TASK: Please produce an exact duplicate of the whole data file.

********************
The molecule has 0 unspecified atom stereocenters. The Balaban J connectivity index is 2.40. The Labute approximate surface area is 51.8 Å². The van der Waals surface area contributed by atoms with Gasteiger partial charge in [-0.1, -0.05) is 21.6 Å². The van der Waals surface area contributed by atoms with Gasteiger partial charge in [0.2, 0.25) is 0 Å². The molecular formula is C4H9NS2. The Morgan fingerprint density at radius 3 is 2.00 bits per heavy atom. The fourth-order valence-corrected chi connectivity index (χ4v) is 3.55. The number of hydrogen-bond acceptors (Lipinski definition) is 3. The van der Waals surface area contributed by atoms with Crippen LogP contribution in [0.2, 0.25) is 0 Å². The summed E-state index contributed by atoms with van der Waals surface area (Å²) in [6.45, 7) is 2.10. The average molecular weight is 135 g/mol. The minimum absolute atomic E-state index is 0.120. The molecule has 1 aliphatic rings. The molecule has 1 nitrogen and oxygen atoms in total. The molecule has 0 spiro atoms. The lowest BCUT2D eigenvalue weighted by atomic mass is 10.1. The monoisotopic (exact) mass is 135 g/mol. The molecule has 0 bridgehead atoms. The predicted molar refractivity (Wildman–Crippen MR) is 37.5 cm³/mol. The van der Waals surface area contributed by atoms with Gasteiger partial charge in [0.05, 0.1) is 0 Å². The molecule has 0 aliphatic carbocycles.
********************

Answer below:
The molecule has 0 unspecified atom stereocenters. The Balaban J connectivity index is 2.40. The Labute approximate surface area is 51.8 Å². The van der Waals surface area contributed by atoms with Gasteiger partial charge in [-0.1, -0.05) is 21.6 Å². The van der Waals surface area contributed by atoms with Gasteiger partial charge in [0.2, 0.25) is 0 Å². The molecular formula is C4H9NS2. The Morgan fingerprint density at radius 3 is 2.00 bits per heavy atom. The fourth-order valence-corrected chi connectivity index (χ4v) is 3.55. The number of hydrogen-bond acceptors (Lipinski definition) is 3. The van der Waals surface area contributed by atoms with Crippen LogP contribution in [0.2, 0.25) is 0 Å². The summed E-state index contributed by atoms with van der Waals surface area (Å²) in [6.45, 7) is 2.10. The average molecular weight is 135 g/mol. The minimum absolute atomic E-state index is 0.120. The molecule has 1 aliphatic rings. The molecule has 1 nitrogen and oxygen atoms in total. The molecule has 0 spiro atoms. The lowest BCUT2D eigenvalue weighted by atomic mass is 10.1. The monoisotopic (exact) mass is 135 g/mol. The molecule has 0 bridgehead atoms. The predicted molar refractivity (Wildman–Crippen MR) is 37.5 cm³/mol. The van der Waals surface area contributed by atoms with Gasteiger partial charge in [0.05, 0.1) is 0 Å². The molecule has 0 aliphatic carbocycles.